The company said Thursday that it hiked the bottom end of a forecast by 5 cents per share. It now expects to earn between $4.30 and $4.55 per share for the year.

Walgreens earned $1.11 billion in the quarter, with adjusted earnings of $1.03 per share. Analysts anticipated earnings of 97 cents per share, according to Zacks Investment Research. Its revenue of $29.03 billion missed analyst expectations for $29.56 billion.


KB Home misses Street 4Q forecasts

NEW YORK (AP) — KB Home on Thursday reported a worse-than-expected fiscal fourth-quarter profit, blaming harsh weather in some parts of the country and labour shortages for weaker deliveries of homes. But a jump in revenue and selling prices suggested the housing market continues to recover.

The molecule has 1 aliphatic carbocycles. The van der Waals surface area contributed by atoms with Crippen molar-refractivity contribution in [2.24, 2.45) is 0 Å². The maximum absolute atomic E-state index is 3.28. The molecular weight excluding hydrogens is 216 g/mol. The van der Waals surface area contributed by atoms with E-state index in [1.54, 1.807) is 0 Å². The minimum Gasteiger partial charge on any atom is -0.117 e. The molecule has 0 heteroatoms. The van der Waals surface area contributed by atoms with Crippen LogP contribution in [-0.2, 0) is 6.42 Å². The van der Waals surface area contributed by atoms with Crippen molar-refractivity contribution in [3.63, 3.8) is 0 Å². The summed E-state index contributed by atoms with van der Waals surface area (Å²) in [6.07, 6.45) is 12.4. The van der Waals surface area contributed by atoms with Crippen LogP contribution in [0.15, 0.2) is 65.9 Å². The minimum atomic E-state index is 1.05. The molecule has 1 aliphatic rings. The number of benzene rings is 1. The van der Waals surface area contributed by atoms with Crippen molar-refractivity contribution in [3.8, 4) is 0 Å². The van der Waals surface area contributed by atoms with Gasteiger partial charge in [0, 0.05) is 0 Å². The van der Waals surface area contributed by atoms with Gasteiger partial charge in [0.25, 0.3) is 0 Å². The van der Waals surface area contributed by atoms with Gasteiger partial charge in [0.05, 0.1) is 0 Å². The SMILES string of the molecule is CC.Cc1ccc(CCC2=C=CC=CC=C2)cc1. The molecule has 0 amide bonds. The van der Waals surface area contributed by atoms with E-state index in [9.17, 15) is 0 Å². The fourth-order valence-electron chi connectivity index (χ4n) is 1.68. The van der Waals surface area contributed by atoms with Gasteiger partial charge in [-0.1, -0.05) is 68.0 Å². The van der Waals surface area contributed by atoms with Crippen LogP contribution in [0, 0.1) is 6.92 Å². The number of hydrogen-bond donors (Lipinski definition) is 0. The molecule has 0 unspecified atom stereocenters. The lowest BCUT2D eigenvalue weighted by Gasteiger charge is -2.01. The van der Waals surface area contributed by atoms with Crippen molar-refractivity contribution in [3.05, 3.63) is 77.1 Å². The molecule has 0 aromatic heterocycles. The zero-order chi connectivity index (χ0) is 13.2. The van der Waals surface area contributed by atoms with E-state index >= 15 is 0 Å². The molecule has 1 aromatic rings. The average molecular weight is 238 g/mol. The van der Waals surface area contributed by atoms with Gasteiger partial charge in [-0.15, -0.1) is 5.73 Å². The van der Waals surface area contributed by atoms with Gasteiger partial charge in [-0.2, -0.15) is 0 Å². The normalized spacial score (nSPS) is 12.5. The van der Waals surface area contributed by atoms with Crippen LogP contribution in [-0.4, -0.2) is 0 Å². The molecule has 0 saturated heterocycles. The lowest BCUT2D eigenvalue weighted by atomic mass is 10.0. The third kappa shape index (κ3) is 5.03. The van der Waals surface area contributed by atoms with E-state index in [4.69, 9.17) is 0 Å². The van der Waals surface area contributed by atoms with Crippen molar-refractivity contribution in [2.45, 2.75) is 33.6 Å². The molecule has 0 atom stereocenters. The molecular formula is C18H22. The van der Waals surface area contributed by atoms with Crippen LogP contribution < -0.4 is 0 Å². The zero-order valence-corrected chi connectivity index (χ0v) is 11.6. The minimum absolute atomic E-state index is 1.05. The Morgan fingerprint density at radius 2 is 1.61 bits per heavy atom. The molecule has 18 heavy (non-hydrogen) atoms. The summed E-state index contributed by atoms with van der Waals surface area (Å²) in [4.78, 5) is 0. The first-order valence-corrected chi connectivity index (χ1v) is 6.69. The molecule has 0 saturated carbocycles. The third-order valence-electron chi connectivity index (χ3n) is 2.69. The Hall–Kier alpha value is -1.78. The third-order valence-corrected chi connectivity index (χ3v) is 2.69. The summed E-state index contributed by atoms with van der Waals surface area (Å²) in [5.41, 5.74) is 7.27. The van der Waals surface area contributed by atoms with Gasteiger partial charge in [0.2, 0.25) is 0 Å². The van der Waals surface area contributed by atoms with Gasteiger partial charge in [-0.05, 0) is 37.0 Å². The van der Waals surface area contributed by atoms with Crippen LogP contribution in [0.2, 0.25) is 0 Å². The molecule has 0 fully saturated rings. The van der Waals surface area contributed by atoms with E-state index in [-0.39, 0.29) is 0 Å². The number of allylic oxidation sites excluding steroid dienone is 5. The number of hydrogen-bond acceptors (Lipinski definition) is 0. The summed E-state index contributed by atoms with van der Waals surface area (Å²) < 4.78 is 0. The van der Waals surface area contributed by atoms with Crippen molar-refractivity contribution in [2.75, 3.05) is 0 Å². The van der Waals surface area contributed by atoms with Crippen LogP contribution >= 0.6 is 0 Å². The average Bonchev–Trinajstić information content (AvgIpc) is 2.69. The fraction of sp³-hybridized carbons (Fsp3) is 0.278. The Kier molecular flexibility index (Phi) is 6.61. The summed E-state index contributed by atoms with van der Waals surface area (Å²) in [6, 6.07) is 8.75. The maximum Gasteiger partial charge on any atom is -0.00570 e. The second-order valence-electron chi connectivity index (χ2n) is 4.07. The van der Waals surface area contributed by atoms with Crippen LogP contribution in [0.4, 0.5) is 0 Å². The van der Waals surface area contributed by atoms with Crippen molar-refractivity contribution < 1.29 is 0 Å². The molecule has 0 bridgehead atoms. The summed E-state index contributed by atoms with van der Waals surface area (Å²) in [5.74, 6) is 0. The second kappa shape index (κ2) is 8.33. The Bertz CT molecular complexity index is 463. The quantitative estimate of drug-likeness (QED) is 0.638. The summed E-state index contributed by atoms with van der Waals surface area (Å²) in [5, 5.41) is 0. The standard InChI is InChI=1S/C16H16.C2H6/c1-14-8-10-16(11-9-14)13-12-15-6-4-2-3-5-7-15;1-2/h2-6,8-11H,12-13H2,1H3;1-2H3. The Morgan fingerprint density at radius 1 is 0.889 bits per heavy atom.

The company earned $44 million, or 43 cents per share, which missed Wall Street expectations. The average estimate of nine analysts surveyed by Zacks Investment Research was for earnings of 51 cents per share.

Revenue jumped 24 per cent to $985.8 million, missing expectations of $1.07 billion.


Hudson Bay’s online push, snaps up luxury deal site Gilt

NEW YORK (AP) — Hudson Bay has purchased the luxury deal site Gilt Group Holdings Inc. for $250 million as traditional retailers follow shoppers, and their money, online.

The Toronto retailer, which owns stores under its own brand as well as Lord & Taylor, Saks Fifth Avenue, and Saks Off 5th, will at the same time integrate the online company into some of its physical store locations. Gilt concept shops will open at Saks Off 5th, Saks Fifth Avenue’s off-price division. And Gilt shoppers will be able to return merchandise bought online at Gilt at Saks Off 5th.